My business is built on helping organizations build higher levels of trust. One significant trust buster that is evident, even in the best organizations, is the presence of cliques. These informal groups continuously drain the trust from the larger organization by fostering a culture of exclusivity. Since joining together with like-minded people has been human nature back to the “Clan of the Cave Bear,” how can an organization reduce the negative impact of these insular cells?

It is a function of leadership to set the tone of any culture. If leaders either condone cliques or encourage them by participating in them, the cells will continue to enjoy their exclusivity at the expense of the larger organization.

The conundrum is that cliques are highly prized by the people in them. The support structure allows all members to poke fun at others who are outside the fence and create their own set of norms. This builds in a kind of polarization that is as uncomfortable to the outsiders as it is gratifying to the elite.

What can leaders do to discourage the formation of cliques?

  1. Be Aware of Cliques – The first line of defense is to recognize what is going on. I would wager that your work place has numerous little groups of people that form naturally and insulate themselves from others for several reasons. You can see manifestations when the same people sit together in the break room – often in the same seats – every day for years. There is nothing wrong with friends sitting with other friends, but if it becomes an exclusive club, then it can build barriers to effective teamwork. Another easy way to spot cliques is to watch how people on a shift arrange themselves during a shift meeting. E-mail distributions are another dead give away that there are cells of people communicating with each other and not with the general population. Leaders can use many techniques to encourage a more homogeneous population.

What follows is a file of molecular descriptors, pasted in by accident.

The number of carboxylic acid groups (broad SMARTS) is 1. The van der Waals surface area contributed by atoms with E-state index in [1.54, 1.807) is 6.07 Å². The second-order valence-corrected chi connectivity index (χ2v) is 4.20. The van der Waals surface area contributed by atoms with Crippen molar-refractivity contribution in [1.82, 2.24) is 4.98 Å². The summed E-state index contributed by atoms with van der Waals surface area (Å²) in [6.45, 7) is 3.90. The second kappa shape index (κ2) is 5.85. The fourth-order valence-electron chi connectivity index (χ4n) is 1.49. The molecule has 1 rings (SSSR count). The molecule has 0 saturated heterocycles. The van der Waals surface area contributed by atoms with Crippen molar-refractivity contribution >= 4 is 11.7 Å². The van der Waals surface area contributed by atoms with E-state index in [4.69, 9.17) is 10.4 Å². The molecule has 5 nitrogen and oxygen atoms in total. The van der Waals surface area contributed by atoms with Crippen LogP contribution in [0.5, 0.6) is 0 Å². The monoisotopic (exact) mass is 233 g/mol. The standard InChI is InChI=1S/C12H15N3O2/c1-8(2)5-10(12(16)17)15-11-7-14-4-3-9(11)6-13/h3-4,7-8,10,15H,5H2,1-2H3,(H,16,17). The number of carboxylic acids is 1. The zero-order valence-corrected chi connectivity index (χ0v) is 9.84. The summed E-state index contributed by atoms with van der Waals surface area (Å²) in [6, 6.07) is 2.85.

2. Encourage an inclusive culture regularly – If leaders would continually stress that our power is in the diverse thoughts of the entire population and everyone’s input is important, it will send a subtle message that insular groups are not always helpful. Caveat: It would backfire if the leader put a ban on sub-groups because that would either drive them underground or embolden them based on the forbidden fruit logic. Rather, the leader needs to demonstrate by actions and words that a broad representation is most often in the best interest of everyone.
  3. Take a few king pins aside – in any society there are informal leaders who establish themselves as the “Grand Poobah” of the group. Their words carry the most weight, and they have more than their fair share of say in who is allowed to join the group. All these pecking order considerations are informal, but they are all in play as the group carries on daily activities. As a leader, you can befriend the informal leaders and ask them to open up the club to new members. I think one way to make progress is to enroll the informal leaders by seeking their advice on how to reduce exclusivity in the organization. These conversations will be tricky, but if handled properly, you can woo these people into becoming forces for the good in your organization.